REVIEW: Rumba Therapy – an absent Dad tries to get to know his daughter through dance classes

Reading Time: 4 minutes

Rumba Therapy (Rumba La Vie) is a film written, directed and starring Franck Dubosc which is part of the 2022 Alliance Française French Film Festival.

Rumba Therapy

Franck Dubosc plays Tony, a school bus driver who has no friends or partner. A medical scare sees him decide to get to know his daughter, Maria (Louna Espinosa in her first feature film role), some 20 years after he left her and her mother. But how do you walk into her life without just showing up and saying “hi, I’m the Dad that walked out on you and your Mum when you were little”.

 

Together with caring co-worker Gilles (Jean-Pierre Darroussin who you may recognise as Henri Duflot from the wonderful series, The Bureau) and Fanny (Marie-Philomène Nga who also stars in OSS 117: From Africa with Love also showing at this year’s AFFFF, and who you may have seen in The African Doctor (Bienvenue à Marly-Gomont)), his African neighbour, Franck puts together a plan to meet Maria, get to know her and win her over – he will enrol in her dance classes under a pseudonym. Tony has no clue about the arts nor about African culture assuming that the F. initial on his neighbour’s buzzer must be for Fatou and that all Africans know the Congolese Rumba. Gilles gives plenty of hints that he may prefer men to women, despite being married to a woman, but these seem to go way over Tony’s head.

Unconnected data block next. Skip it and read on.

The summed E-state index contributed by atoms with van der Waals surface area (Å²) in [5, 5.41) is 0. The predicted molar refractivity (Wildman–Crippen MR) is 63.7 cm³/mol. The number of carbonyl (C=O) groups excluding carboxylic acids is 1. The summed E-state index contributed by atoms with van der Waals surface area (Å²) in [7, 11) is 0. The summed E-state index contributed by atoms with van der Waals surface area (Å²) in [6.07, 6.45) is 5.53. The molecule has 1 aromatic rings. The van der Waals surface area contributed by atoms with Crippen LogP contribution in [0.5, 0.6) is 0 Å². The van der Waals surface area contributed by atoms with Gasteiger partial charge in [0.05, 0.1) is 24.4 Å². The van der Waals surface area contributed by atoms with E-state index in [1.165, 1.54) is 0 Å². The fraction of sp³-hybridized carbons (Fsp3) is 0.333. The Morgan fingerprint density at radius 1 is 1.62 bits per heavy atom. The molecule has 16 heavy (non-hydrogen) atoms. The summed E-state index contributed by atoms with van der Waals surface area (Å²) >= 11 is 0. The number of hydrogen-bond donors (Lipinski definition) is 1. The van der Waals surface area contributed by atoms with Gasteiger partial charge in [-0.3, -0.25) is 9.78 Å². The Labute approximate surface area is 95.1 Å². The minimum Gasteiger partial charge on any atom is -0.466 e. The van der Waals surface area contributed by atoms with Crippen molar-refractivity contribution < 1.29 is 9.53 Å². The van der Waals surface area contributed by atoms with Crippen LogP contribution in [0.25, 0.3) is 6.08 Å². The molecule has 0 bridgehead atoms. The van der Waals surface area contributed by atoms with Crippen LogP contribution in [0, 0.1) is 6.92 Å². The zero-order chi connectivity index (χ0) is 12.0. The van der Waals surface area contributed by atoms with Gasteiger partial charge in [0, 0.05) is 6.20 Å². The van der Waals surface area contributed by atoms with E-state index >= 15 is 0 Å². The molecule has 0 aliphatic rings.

What ensues in Rumba Therapy is a comedic and touching tale of a man desperate to repair the wrongs of the past and to make things right before time runs out. There are plenty of absurd comedic moments, and awkward mistakes made. A particularly honest, deadpan Doctor (Michel Houellebecq who you may recall from Delete History (Effacer l’historique) at last year’s AFFFF) also adds to the absurdity of it all.

Rumba La Vie/ Rumba Therapy

The action takes place in the department of Oise where Franck works and the dance studio in Paris where Maria runs classes. Glimpses of the countryside are contrasted with the wooden floors of, and the red sign spelling out DANSE outside of, Maria’s dance studio.